The virus -- which causes flu-like symptoms, a miserable rash and, in rare cases, death -- is very contagious and, therefore, can spread fast among people who aren't vaccinated.

"When vaccination rates go up we are all safer," said Frieden.

Copyright 2014 ABC News Radio

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World's First 'Allergy-Friendly' Flights Take Off

Swiss International Air Lines(NEW YORK) -- Allergy sufferers, you're in luck. Especially if you've got plans to visit Switzerland.

Swiss Airlines is now the world's first airline to be designated as "allergy friendly," as determined by the European Centre for Allergy Research Foundation (ECARF).

The airline will, beginning in May, offer an "individualized service product for travelers with allergies." That includes lactose- and gluten-free food and beverage alternatives such as lactose-free coffee cream and a lactose-free version of the popular Swiss chocolate bar.

The airline will also use pillows stuffed with synthetic materials as an alternative to down in the first and business class cabins. The airline will also stop use of decorative flowers and air fresheners "that might cause nose and throat irritations," and the on-board toilets will now feature soaps that are "gentle" on the skin.

The airline's website added that its high-efficiency air conditioning system filters out pollen from outdoors and animal hair from pets on board. Swiss cabin crew members are trained to respond to an allergic emergency, the website said, and "histamine tablets are available if needed."

ECARF, in a joint press release with the airline, said more than 30 percent of Europe's population is affected by allergies. In the U.S., the Asthma and Allergy Foundation estimated 35 million people suffer from hay fever because they are allergic to pollen.

Copyright 2014 ABC News Radio

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Five Things to Know About E-Cigarettes

iStock/Thinkstock(NEW YORK) -- The U.S. Food and Drug Administration announced Thursday morning plans to regulate electronic cigarettes, requiring manufacturers to disclose product ingredients to the administration and put warning labels on the devices. However, there’s probably a lot you didn’t know about the controversial e-cigarette.

For instance, e-cigarettes have been around since the 1960s. They’ve only started to take off in the last decade with more than 250 brands and flavors like watermelon, pink bubble gum and Java. An estimated four million Americans use them, according to the Tobacco Vapor Electronic Cigarette Association.

Read below for answers to more of your burning questions:

What are e-cigarettes?

E-cigarettes are battery operated nicotine inhalers that consist of a rechargeable lithium battery, a cartridge called a cartomizer and an LED that lights up at the end when you puff on the e-cigarette to simulate the burn of a tobacco cigarette. The cartomizer is filled with an e-liquid that typically contains the chemical propylene glycol along with nicotine, flavoring and other additives. The device works much like a miniature version of the smoke machines that operate behind rock bands.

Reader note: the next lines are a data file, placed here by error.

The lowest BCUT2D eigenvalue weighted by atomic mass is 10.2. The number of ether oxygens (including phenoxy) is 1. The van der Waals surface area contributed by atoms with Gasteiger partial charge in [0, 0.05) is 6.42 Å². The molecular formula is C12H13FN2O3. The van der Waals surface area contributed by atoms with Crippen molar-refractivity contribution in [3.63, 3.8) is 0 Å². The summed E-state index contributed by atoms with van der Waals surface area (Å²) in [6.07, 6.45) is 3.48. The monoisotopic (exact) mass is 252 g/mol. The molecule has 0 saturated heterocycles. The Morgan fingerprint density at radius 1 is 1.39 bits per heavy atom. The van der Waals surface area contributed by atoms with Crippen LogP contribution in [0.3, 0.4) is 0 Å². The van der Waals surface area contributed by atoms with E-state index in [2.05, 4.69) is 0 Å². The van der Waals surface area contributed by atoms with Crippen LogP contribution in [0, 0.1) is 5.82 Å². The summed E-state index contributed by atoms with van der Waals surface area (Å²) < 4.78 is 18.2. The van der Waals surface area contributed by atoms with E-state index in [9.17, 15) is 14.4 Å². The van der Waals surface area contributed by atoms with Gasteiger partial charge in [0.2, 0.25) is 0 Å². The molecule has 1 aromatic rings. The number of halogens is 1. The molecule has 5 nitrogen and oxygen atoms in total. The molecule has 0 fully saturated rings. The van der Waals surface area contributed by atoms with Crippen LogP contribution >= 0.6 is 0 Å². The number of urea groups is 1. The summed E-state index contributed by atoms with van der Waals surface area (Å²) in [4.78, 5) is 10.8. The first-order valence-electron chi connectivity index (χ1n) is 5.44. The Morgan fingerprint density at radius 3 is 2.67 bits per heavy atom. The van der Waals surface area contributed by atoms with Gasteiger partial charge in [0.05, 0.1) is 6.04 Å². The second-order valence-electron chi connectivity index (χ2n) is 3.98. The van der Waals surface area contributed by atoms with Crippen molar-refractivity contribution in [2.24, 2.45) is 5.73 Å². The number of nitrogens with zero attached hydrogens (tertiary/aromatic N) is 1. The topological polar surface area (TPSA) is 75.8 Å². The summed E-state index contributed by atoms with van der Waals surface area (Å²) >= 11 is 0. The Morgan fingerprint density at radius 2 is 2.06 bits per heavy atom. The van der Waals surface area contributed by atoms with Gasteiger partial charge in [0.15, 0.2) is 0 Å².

When you "vape" -- that's the term for puffing on an e-cig -- a heating element boils the e-liquid until it produces a vapor. A device creates the same amount of vapor no matter how hard you puff until the battery or e-liquid runs down.

How much do they cost?

Starter kits usually run between $30 and $100. The estimated cost of replacement cartridges is about $600, compared with the more than $1,000 a year it costs to feed a pack-a-day tobacco cigarette habit, according to the Tobacco Vapor Electronic Cigarette Association. Discount coupons and promotional codes are available online.

Are e-cigarettes regulated?

Until Thursday, e-cigarettes were uncontrolled by the government despite a 2011 federal court case that gave the FDA the authority to regulate e-smokes under existing tobacco laws rather than as a medication or medical device, presumably because they deliver nicotine, which is derived from tobacco. The agency had hinted it would begin regulating them this year, but its only action against the devices to date was a letter issued in 2010 to electronic cigarette distributors warning them to cease making various unsubstantiated marketing claims.

This has especially worried experts like Erika Seward, the assistant vice president of national advocacy for the American Lung Association.

"With e-cigarettes, we see a new product within the same industry -- tobacco -- using the same old tactics to glamorize their products," she said. "They use candy and fruit flavors to hook kids, they make implied health claims to encourage smokers to switch to their product instead of quitting all together, and they sponsor research to use that as a front for their claims."

Dr. Richard Besser, ABC News' chief health and medical editor, said public health officials have been concerned that e-cigarettes could be a gateway to further tobacco use.

"Data show use of e-cigarettes by high school and junior high school students is on the rise," Besser said. "Once addicted to nicotine, will users move on to using tobacco with all the inherent health risks?”

"Countering the view are those who view e-cigarettes as an important step towards risk reduction for current cigarette smokers," he added. "They do not deliver the carcinogens that are the cause of so many health problems."

What are the health risks of vaping?